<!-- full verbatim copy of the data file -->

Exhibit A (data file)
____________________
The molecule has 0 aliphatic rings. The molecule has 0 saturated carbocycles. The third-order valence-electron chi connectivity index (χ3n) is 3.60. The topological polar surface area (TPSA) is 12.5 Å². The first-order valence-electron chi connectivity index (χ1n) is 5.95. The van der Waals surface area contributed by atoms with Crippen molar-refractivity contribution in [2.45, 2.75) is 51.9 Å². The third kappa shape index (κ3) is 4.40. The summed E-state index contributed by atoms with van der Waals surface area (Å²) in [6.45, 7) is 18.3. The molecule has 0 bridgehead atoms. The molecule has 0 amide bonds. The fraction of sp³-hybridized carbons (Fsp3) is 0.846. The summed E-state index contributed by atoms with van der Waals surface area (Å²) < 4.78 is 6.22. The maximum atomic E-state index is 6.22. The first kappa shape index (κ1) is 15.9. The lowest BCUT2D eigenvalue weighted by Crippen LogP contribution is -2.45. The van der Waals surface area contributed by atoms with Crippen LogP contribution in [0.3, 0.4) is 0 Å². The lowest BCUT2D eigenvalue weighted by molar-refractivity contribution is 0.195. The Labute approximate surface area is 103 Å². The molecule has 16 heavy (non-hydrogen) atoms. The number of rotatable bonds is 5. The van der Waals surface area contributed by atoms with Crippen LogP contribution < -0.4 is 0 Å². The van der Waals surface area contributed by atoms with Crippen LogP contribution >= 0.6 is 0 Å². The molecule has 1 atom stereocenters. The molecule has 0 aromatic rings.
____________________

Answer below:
The molecule has 0 aliphatic rings. The molecule has 0 saturated carbocycles. The third-order valence-electron chi connectivity index (χ3n) is 3.60. The topological polar surface area (TPSA) is 12.5 Å². The first-order valence-electron chi connectivity index (χ1n) is 5.95. The van der Waals surface area contributed by atoms with Crippen molar-refractivity contribution in [2.45, 2.75) is 51.9 Å². The third kappa shape index (κ3) is 4.40. The summed E-state index contributed by atoms with van der Waals surface area (Å²) in [6.45, 7) is 18.3. The molecule has 0 bridgehead atoms. The molecule has 0 amide bonds. The fraction of sp³-hybridized carbons (Fsp3) is 0.846. The summed E-state index contributed by atoms with van der Waals surface area (Å²) < 4.78 is 6.22. The maximum atomic E-state index is 6.22. The first kappa shape index (κ1) is 15.9. The lowest BCUT2D eigenvalue weighted by Crippen LogP contribution is -2.45. The van der Waals surface area contributed by atoms with Crippen LogP contribution in [0.3, 0.4) is 0 Å². The lowest BCUT2D eigenvalue weighted by molar-refractivity contribution is 0.195. The Labute approximate surface area is 103 Å². The molecule has 16 heavy (non-hydrogen) atoms. The number of rotatable bonds is 5. The van der Waals surface area contributed by atoms with Crippen LogP contribution < -0.4 is 0 Å². The van der Waals surface area contributed by atoms with Crippen LogP contribution >= 0.6 is 0 Å². The molecule has 1 atom stereocenters. The molecule has 0 aromatic rings.